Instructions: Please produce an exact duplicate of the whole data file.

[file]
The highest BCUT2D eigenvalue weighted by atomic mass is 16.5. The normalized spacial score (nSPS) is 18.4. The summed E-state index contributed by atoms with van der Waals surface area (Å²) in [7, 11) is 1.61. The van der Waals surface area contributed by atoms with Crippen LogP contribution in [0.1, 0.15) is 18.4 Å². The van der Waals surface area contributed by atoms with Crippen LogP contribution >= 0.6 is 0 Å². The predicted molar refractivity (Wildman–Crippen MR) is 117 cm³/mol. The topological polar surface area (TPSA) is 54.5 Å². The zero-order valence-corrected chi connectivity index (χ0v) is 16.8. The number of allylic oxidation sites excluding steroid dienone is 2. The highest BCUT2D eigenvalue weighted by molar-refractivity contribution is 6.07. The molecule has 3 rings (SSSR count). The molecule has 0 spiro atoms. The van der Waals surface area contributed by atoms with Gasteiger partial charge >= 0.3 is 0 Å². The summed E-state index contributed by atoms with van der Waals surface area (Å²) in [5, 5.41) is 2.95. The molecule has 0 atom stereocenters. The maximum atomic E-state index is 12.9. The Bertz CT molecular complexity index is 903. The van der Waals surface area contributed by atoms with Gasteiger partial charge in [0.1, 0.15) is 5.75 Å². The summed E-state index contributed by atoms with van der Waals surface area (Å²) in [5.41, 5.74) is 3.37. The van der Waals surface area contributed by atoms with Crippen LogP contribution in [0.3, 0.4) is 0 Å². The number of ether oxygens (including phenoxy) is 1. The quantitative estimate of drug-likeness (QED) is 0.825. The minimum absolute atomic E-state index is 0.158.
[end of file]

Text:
The highest BCUT2D eigenvalue weighted by atomic mass is 16.5. The normalized spacial score (nSPS) is 18.4. The summed E-state index contributed by atoms with van der Waals surface area (Å²) in [7, 11) is 1.61. The van der Waals surface area contributed by atoms with Crippen LogP contribution in [0.1, 0.15) is 18.4 Å². The van der Waals surface area contributed by atoms with Crippen LogP contribution >= 0.6 is 0 Å². The predicted molar refractivity (Wildman–Crippen MR) is 117 cm³/mol. The topological polar surface area (TPSA) is 54.5 Å². The zero-order valence-corrected chi connectivity index (χ0v) is 16.8. The number of allylic oxidation sites excluding steroid dienone is 2. The highest BCUT2D eigenvalue weighted by molar-refractivity contribution is 6.07. The molecule has 3 rings (SSSR count). The molecule has 0 spiro atoms. The van der Waals surface area contributed by atoms with Gasteiger partial charge >= 0.3 is 0 Å². The summed E-state index contributed by atoms with van der Waals surface area (Å²) in [5, 5.41) is 2.95. The molecule has 0 atom stereocenters. The maximum atomic E-state index is 12.9. The Bertz CT molecular complexity index is 903. The van der Waals surface area contributed by atoms with Gasteiger partial charge in [0.1, 0.15) is 5.75 Å². The summed E-state index contributed by atoms with van der Waals surface area (Å²) in [5.41, 5.74) is 3.37. The van der Waals surface area contributed by atoms with Crippen LogP contribution in [0.3, 0.4) is 0 Å². The number of ether oxygens (including phenoxy) is 1. The quantitative estimate of drug-likeness (QED) is 0.825. The minimum absolute atomic E-state index is 0.158.